Independent counsel Kenneth Starr’s report looms large in Washington’s memory. Hundreds of pages long, divided into chapters, and eventually bound and distributed in book form, the Starr report meticulously documented every sexual encounter Bill Clinton had with Monica Lewinsky, as well as his attempt to cover up the affair. Starr’s nominal audience was Congress: It was a referral recommending Clinton’s impeachment. But it was also written as a “narrative” (as one header read) for the public’s consumption.

Again, though, Starr was an independent counsel who had quite different legal authority than Mueller does. So it’s not clear how useful that precedent is.

Reporters surround independent counsel Kenneth Starr’s spokesperson Charles Bakaly III, as he makes a statement after delivering Starr’s 445-page report to the House steps which describes “substantial and credible evidence” that “may” constitute grounds for impeachment of then-President Bill Clinton, on September 9, 1998.
Scott J. Ferrell/Congressional Quarterly/Getty Images

The only other outside special counsel named under Mueller’s particular regulation was John Danforth, appointed back in 1999 to look into federal officials’ handling of the 1993 Waco raid. (Some also point to Patrick Fitzgerald, appointed to investigate the leak of CIA agent Valerie Plame’s identity in 2003, but the Congressional Research Service points out Fitzgerald was a sitting US attorney and had different legal authority.)

At the conclusion of his work, Danforth submitted a 207-page report on his findings — which he released publicly. The report listed his conclusions on five key topics, detailed his team’s investigative methods, and contained a 71-page “statement of facts” laying out what happened. It contained relatively few redactions. One would think this would be a precedent for Mueller to follow (though the Russia investigation is far more complex, involving classified information and the president’s conduct).

But there’s another catch — Danforth was specifically instructed by then-Attorney General Janet Reno to write a final report “in a form that will permit public dissemination” to “the maximum extent possible.” So public disclosure was part of Danforth’s mission. Then-acting Attorney General Rod Rosenstein’s order appointing Mueller contained no such instruction. He could have given private orders, but if he did, we don’t know about them.

4) What will Mueller’s report cover?

Mueller has been investigating two main topics, often shorthanded as “collusion” (whether Trump associates were involved with Russian interference in the 2016 campaign) — and “obstruction” (whether Trump attempted to block or interfere with investigations).

In the “collusion” bucket, we know Mueller has investigated (among other things):

  • The hacking and leaking of Democrats’ emails in 2016, and what Trump associates like George Papadopoulos and Roger Stone may have known about it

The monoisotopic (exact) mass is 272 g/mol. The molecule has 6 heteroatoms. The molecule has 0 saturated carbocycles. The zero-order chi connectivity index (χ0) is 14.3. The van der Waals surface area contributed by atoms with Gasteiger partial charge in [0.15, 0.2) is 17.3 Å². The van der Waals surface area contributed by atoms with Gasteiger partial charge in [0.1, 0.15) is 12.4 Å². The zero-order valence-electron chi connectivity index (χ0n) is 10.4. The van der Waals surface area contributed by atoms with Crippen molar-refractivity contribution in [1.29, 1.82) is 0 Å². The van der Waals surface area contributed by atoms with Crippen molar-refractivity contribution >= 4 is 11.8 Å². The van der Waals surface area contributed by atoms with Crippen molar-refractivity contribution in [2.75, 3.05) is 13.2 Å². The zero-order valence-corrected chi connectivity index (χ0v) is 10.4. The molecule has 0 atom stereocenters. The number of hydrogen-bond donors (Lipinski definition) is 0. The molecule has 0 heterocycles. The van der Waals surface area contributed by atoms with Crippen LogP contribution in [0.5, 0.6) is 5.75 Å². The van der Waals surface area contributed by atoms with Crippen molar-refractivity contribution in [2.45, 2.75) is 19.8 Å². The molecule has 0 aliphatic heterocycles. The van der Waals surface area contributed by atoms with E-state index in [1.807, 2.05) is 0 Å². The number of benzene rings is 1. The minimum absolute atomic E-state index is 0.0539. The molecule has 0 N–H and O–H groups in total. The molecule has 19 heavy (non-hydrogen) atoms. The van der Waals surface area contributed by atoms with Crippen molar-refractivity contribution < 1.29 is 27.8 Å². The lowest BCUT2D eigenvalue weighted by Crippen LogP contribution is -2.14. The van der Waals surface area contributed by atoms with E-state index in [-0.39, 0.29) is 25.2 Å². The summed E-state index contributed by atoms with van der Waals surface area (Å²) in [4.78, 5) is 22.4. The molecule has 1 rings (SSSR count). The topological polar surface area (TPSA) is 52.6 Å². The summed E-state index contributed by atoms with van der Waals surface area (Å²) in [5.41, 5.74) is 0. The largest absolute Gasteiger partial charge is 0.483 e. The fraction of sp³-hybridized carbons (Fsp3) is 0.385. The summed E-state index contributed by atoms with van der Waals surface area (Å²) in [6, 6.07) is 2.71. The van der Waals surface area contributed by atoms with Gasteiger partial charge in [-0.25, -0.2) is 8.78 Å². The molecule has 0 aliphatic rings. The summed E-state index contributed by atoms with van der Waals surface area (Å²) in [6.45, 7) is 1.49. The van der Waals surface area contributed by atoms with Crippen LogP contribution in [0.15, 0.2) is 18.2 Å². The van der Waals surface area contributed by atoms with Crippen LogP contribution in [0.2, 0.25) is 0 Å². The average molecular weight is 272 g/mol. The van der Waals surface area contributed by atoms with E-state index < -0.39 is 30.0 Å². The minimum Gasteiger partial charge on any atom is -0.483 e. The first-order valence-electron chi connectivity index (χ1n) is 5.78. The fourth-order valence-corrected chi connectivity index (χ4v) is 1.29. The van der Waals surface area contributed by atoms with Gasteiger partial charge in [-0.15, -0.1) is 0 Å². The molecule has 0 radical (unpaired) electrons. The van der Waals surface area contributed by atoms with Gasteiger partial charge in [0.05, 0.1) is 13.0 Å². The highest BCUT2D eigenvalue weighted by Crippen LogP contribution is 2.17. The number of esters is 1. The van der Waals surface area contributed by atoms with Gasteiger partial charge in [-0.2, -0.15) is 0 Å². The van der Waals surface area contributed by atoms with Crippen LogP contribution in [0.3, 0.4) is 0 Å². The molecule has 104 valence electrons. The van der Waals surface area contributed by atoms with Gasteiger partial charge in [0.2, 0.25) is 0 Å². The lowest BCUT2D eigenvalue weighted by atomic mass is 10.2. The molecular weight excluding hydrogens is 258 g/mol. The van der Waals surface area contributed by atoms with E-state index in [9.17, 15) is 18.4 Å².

• Links and contacts between various people associated with Trump’s campaign and the Russian government, such as Donald Trump Jr.’s meeting with a Russian lawyer at Trump Tower
  • Business discussions between Trump associates and Russians during the 2016 campaign, including about a “Trump Tower Moscow” project
  • Trump campaign chair Paul Manafort’s ties to pro-Russian interests, including his handing over of campaign polling data to a Russian associate
  • Efforts by Russia to influence US policy on sanctions and Ukraine that played out during the election and after it
  • A Russian social media propaganda effort during the 2016 campaign that was designed to hurt Clinton and help Trump
  • Some sort of Middle Eastern-tied effort to influence US politics and potentially the 2016 election

As part of the obstruction of justice probe, Mueller is known to have investigated:

  • The circumstances around Trump’s firing of National Security Adviser Michael Flynn
  • Trump’s conversations with FBI Director James Comey and his eventual firing of Comey
  • Trump’s pressures on Attorney General Jeff Sessions over the Russia investigation
  • Trump’s treatment of and contacts with various other Justice Department and intelligence officials, with regards to investigations implicating him or his associates
  • Whether Trump or his associates may have hinted at or offered pardons to witnesses in exchange for not incriminating him
  • False testimony from Trump associates to congressional committees investigating Russian interference
  • Trump’s involvement in crafting a false public story about Don Jr.’s meeting with the Russian lawyer

So Mueller’s report is quite lengthy — nearly 400 pages.

Still, we don’t know for sure how many of these topics the report ended up including. For some, he may have already said what he wanted in previous indictments. Others could be unresolved — Mueller has referred some aspects of the investigation to other Justice Department prosecutors to handle.

As far as content, though, the only guidance in the regulation is that it should cover “prosecution or declination decisions reached by the special counsel” — that is, why Mueller decided to charge certain people but not others.

5) What won’t Mueller’s report cover?

There are two other major federal investigations into Trumpworld that are being handled elsewhere in the Justice Department.

The first — the probe of hush money payments to women who alleged affairs with Trump during the campaign — is being handled by the US Attorney’s Office for the Southern District of New York. (Mueller originated the case but handed it off to them.) This is the case in which Michael Cohen pleaded guilty and said he violated campaign finance law at Trump’s direction. This probe still seems to be active.

The second is an investigation into Trump’s inaugurationwhere its money went, and potentially illegal foreign donations. This is also being handled by US attorney offices in New York.

Additionally, the case of accused Russian spy Maria Butina was being handled by the US Attorney’s Office for the District of Columbia. We’ve seen no evidence that Mueller was interested in or involved in her case, so she may not make the cut for the report.